Much of the hearing went like I expected. ACLU’s Alex Abdo argued both that the court has the authority to overturn the dragnet based on statutory grounds, but also that it’s not reasonable and therefore constitutional. He used Obama’s decision to change the program to argue that the Administration recognizes that the program, as currently constituted, is not reasonable. To support an argument the program is reasonable, DOJ’s Delery claimed Congress had ratified it by reauthorizing it twice. On rebuttal, Abdo noted that Congress had never seen the legal basis (because there was none, until 2013) before they allegedly “ratified” the program.
Delery’s arguments were even weaker than I had expected. He argued that the courts can’t intrude here because the political branches had worked out reasonable limits for this program, pointing to the minimization procedures required by the statute. Except that — as he admitted later — the FISA Court had largely influenced the minimization procedures for the program. If a Court set the minimization procedures that make it reasonable, then can’t a court rule on whether that’s a proper balance?
Not to mention, the statute only requires FBI have minimization procedures, not NSA, so the minimization procedures in the statute are proof the government is actually using the statute with an agency Congress did not envision using it.
Abdo returned to the centrality of minimization procedures in his closing words. He noted that if, as the government claims, Section 215 is authorized by Smith v. Maryland, then, minimization procedures are constitutionally superfluous.
The minimization procedures that the government relies on would be constitutionally superfluous if Smith governed this case. They could collect the records without any of those protections in place. They could store all of them indefinitely. They could query them for any reason or no reason at all. And they could build the dossiers that they disclaim building in this case with no constitutional restrictions. A final point is that the government tries to explain why it’s only asking for a narrow ruling from this court. But the legal theories that it advances are a roadmap to a world in which the government routinely collects vast quantities of information about Americans who have done absolutely nothing wrong. I don’t think that’s the world that Congress envisioned when it enacted Section 215. And it’s certainly not the world that the framers envisioned when they crafted the Fourth Amendment.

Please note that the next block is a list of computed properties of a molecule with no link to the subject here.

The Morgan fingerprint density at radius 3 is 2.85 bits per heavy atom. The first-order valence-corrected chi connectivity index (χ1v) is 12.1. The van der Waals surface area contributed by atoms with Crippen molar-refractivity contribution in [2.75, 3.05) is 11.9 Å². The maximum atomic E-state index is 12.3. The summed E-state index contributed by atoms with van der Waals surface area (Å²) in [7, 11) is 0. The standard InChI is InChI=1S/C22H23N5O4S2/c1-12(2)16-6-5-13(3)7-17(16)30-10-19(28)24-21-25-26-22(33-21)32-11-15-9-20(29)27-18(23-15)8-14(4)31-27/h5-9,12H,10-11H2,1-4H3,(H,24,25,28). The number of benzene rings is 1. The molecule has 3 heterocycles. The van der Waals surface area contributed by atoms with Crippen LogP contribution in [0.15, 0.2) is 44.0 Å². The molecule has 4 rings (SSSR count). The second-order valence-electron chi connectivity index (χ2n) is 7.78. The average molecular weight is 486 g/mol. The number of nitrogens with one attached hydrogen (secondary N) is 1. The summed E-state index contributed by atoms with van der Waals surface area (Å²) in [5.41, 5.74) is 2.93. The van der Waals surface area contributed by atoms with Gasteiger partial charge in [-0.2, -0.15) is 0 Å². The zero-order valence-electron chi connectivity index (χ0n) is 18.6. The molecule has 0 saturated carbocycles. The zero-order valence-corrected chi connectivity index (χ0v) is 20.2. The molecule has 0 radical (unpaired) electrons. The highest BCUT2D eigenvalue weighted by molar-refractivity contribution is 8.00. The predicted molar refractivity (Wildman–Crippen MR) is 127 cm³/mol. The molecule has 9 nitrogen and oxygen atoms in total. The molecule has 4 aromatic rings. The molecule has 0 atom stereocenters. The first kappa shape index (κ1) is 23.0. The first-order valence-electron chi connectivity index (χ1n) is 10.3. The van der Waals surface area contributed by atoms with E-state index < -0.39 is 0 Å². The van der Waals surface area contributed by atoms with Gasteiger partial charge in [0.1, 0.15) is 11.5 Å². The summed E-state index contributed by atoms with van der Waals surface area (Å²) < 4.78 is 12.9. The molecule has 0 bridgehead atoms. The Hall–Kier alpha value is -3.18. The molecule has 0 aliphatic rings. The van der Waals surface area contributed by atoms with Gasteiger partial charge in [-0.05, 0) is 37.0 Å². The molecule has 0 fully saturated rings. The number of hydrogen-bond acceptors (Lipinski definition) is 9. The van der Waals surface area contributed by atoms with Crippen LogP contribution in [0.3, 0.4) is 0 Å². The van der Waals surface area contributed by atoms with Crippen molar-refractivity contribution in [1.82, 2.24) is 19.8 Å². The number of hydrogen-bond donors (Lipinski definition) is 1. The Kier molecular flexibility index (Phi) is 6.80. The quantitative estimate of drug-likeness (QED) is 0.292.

But that would bring us to the scenario laid out by Judge Lynch (see from 59:00 to 1:06:50), in which the government could get anything held by a third party about everyone just because it could. The same argument applies to bank records and credit card records, Lynch walked Delery through the implications patiently.
… You can collect everything there is to know about everybody and have it all in one big government cloud.
I just don’t understand an argument as to what’s so special about telephone records that makes them so valuable, so uniquely interactive or whatever, that the same arguments you’re making don’t apply to every record in the hands of a third party business entity of every American’s everything.
As far as we know, the government has already done this with financial records, in part under Section 215, which is one of the reasons Obama won’t back off this challenge; even under USA Freedom, the government can continue to obtain Western Union’s records. Add in the EO 12333 collections, and the government is well on its way to the nightmarish scenario both Lynch and Abdo laid out.
In any case, Judge Lynch (more likely his clerks) seems to have done his homework. He seems to have a sense not only where this could go, but where it already has. And while he repeatedly talked about narrow rulings — if I had to guess, I think he might prefer to rule the “relevant” interpretation Bates-stamped by the FISA Court unconstitutional than ruling the entire program so — he gets that this program is a constitutional atrocity.
The question is whether he can write a ruling that will withstand SCOTUS review, this time.